The investment market for hotels in the UK - and especially London - is holding up well, with the latest UK Hotel Investment Monitor report compiled by Savills and TRI Hospitality Consulting stating that activity in the industry so far in 2012 has been "relatively resilient". Total investment volumes for the year to date stand at GBP 1.25 billion, just five per cent lower than at this point in 2011. At the end of 2012, the value of transactions is expected to be in-line with the figures recorded last year.
Just over half (57 per cent) of total hotel investment is centred on London, with Savills and TRI Hospitality Consulting noting that overseas financiers have been particularly active in the capital, accounting for 62 per cent of the deals concluded in the city so far this year. This demographic primarily focuses on the top end of the market, with the research showing that such investors now own more than half of the assets in this class in London.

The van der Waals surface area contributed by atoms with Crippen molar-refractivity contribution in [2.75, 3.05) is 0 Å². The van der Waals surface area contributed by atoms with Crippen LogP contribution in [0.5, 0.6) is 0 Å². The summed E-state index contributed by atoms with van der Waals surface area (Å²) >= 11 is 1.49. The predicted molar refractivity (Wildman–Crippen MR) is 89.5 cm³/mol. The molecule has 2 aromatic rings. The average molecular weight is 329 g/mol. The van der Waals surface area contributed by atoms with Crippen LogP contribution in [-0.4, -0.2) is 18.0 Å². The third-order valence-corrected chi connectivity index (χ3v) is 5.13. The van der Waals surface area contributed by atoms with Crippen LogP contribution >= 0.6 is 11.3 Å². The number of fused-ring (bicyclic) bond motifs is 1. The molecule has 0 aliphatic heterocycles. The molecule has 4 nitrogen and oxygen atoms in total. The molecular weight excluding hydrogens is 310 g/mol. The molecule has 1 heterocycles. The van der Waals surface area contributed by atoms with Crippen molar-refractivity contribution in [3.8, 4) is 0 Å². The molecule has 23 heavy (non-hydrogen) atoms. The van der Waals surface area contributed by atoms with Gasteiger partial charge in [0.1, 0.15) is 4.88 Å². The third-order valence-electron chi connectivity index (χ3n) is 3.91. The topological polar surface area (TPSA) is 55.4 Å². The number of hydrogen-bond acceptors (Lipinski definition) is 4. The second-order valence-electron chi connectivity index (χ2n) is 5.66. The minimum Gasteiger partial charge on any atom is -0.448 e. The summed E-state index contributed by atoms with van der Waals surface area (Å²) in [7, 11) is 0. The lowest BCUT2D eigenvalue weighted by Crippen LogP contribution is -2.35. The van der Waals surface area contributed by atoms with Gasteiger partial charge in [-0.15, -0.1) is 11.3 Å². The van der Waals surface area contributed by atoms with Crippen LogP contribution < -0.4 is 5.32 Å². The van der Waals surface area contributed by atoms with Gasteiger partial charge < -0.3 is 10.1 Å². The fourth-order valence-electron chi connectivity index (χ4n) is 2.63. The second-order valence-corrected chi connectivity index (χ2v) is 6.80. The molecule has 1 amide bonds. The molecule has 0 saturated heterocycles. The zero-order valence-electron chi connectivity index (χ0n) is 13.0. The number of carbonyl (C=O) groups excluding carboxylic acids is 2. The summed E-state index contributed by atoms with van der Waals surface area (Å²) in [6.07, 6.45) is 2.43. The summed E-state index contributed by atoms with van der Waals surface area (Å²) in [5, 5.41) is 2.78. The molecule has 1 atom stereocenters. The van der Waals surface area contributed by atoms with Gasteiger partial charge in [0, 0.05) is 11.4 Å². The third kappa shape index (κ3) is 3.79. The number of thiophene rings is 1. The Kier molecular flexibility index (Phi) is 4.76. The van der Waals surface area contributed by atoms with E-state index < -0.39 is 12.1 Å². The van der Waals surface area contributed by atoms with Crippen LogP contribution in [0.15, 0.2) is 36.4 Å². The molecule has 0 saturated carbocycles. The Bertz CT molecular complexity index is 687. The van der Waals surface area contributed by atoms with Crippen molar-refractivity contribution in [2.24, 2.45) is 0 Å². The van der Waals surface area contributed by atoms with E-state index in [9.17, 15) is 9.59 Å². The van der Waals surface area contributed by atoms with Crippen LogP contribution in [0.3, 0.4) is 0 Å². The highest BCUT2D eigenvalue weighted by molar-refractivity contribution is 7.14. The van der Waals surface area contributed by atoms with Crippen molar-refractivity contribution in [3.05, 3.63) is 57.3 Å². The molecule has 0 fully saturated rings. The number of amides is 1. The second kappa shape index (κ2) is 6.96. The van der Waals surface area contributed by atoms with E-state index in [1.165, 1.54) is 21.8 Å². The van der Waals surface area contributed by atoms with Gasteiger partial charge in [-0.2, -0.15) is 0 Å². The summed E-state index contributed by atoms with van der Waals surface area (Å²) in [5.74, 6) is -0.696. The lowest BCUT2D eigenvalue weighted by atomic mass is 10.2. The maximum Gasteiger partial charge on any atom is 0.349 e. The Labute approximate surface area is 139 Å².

Savills noted, however, that one of the main factors restricting investment in real estate in the hospitality sector is the availability of financing, with debt funding expected to "remain restricted for the foreseeable future with shorter loan periods, higher margins and lower debt to equity ratios". This problem is not confined to the UK, with a recent Jones Lang LaSalle Hotels report into the hospitality investment market in Europe, the Middle East and Africa also highlighting the financing difficulties facing investors.
The company explained that funding is available for high-quality hotel investments, observing that "lenders have a preference for 'undoubted' locations within well-established hotel markets". Jones Lang LaSalle Hotels also pointed to new sources of funding for real estate investments, singling out mezzanine finance providers as having a "real appetite" for lending in the hotel sector, while the firm also noted many investors are hoping new debt funds that are in the process of being established will provide support to buyers in the hospitality industry in the future.